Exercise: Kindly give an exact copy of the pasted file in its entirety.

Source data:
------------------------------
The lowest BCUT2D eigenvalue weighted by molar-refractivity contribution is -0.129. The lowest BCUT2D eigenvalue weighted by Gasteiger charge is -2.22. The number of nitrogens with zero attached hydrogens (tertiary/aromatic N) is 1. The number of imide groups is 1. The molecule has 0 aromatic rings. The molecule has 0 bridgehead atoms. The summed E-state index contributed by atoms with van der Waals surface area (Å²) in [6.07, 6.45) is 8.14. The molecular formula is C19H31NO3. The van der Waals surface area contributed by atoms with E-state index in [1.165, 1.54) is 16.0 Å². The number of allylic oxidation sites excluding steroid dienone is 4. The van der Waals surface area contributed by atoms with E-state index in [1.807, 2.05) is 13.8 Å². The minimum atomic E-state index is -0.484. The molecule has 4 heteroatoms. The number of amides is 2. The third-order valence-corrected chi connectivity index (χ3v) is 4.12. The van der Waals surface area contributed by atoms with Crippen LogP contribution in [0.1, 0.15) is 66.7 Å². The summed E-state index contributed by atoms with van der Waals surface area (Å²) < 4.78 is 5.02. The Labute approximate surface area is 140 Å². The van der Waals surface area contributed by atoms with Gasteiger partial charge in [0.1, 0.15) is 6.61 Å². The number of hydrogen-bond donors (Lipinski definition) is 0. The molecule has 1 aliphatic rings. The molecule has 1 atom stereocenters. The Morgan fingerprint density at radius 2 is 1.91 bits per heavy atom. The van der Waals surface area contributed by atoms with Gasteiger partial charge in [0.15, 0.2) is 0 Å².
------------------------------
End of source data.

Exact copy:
The lowest BCUT2D eigenvalue weighted by molar-refractivity contribution is -0.129. The lowest BCUT2D eigenvalue weighted by Gasteiger charge is -2.22. The number of nitrogens with zero attached hydrogens (tertiary/aromatic N) is 1. The number of imide groups is 1. The molecule has 0 aromatic rings. The molecule has 0 bridgehead atoms. The summed E-state index contributed by atoms with van der Waals surface area (Å²) in [6.07, 6.45) is 8.14. The molecular formula is C19H31NO3. The van der Waals surface area contributed by atoms with E-state index in [1.165, 1.54) is 16.0 Å². The number of allylic oxidation sites excluding steroid dienone is 4. The van der Waals surface area contributed by atoms with E-state index in [1.807, 2.05) is 13.8 Å². The minimum atomic E-state index is -0.484. The molecule has 4 heteroatoms. The number of amides is 2. The third-order valence-corrected chi connectivity index (χ3v) is 4.12. The van der Waals surface area contributed by atoms with Crippen LogP contribution in [0.1, 0.15) is 66.7 Å². The summed E-state index contributed by atoms with van der Waals surface area (Å²) < 4.78 is 5.02. The Labute approximate surface area is 140 Å². The van der Waals surface area contributed by atoms with Gasteiger partial charge in [0.1, 0.15) is 6.61 Å². The number of hydrogen-bond donors (Lipinski definition) is 0. The molecule has 1 aliphatic rings. The molecule has 1 atom stereocenters. The Morgan fingerprint density at radius 2 is 1.91 bits per heavy atom. The van der Waals surface area contributed by atoms with Gasteiger partial charge in [0.15, 0.2) is 0 Å².